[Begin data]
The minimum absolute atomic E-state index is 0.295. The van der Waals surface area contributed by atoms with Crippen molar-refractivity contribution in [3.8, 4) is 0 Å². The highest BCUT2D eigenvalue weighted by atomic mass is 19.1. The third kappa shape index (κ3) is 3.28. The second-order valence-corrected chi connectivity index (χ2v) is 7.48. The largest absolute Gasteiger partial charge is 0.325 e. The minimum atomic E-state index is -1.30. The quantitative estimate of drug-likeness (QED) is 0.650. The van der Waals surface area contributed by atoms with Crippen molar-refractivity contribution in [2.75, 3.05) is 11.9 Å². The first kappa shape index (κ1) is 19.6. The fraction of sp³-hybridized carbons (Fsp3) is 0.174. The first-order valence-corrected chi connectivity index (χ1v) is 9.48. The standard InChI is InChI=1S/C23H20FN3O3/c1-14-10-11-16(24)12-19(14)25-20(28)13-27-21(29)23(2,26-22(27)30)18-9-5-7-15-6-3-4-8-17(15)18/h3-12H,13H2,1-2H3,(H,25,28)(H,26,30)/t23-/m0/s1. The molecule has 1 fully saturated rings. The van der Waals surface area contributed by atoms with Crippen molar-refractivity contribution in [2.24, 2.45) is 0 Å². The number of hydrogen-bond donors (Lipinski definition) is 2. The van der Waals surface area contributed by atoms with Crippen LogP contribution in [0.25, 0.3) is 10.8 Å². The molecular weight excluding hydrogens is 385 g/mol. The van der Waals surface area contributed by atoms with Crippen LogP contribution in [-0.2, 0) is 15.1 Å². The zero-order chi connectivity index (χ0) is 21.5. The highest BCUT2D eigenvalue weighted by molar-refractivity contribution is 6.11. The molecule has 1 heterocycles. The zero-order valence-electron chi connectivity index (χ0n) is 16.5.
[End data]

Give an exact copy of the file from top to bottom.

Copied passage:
The minimum absolute atomic E-state index is 0.295. The van der Waals surface area contributed by atoms with Crippen molar-refractivity contribution in [3.8, 4) is 0 Å². The highest BCUT2D eigenvalue weighted by atomic mass is 19.1. The third kappa shape index (κ3) is 3.28. The second-order valence-corrected chi connectivity index (χ2v) is 7.48. The largest absolute Gasteiger partial charge is 0.325 e. The minimum atomic E-state index is -1.30. The quantitative estimate of drug-likeness (QED) is 0.650. The van der Waals surface area contributed by atoms with Crippen molar-refractivity contribution in [2.75, 3.05) is 11.9 Å². The first kappa shape index (κ1) is 19.6. The fraction of sp³-hybridized carbons (Fsp3) is 0.174. The first-order valence-corrected chi connectivity index (χ1v) is 9.48. The standard InChI is InChI=1S/C23H20FN3O3/c1-14-10-11-16(24)12-19(14)25-20(28)13-27-21(29)23(2,26-22(27)30)18-9-5-7-15-6-3-4-8-17(15)18/h3-12H,13H2,1-2H3,(H,25,28)(H,26,30)/t23-/m0/s1. The molecule has 1 fully saturated rings. The van der Waals surface area contributed by atoms with Crippen molar-refractivity contribution in [2.24, 2.45) is 0 Å². The number of hydrogen-bond donors (Lipinski definition) is 2. The van der Waals surface area contributed by atoms with Crippen LogP contribution in [0.25, 0.3) is 10.8 Å². The molecular weight excluding hydrogens is 385 g/mol. The van der Waals surface area contributed by atoms with Crippen LogP contribution in [-0.2, 0) is 15.1 Å². The zero-order chi connectivity index (χ0) is 21.5. The highest BCUT2D eigenvalue weighted by molar-refractivity contribution is 6.11. The molecule has 1 heterocycles. The zero-order valence-electron chi connectivity index (χ0n) is 16.5.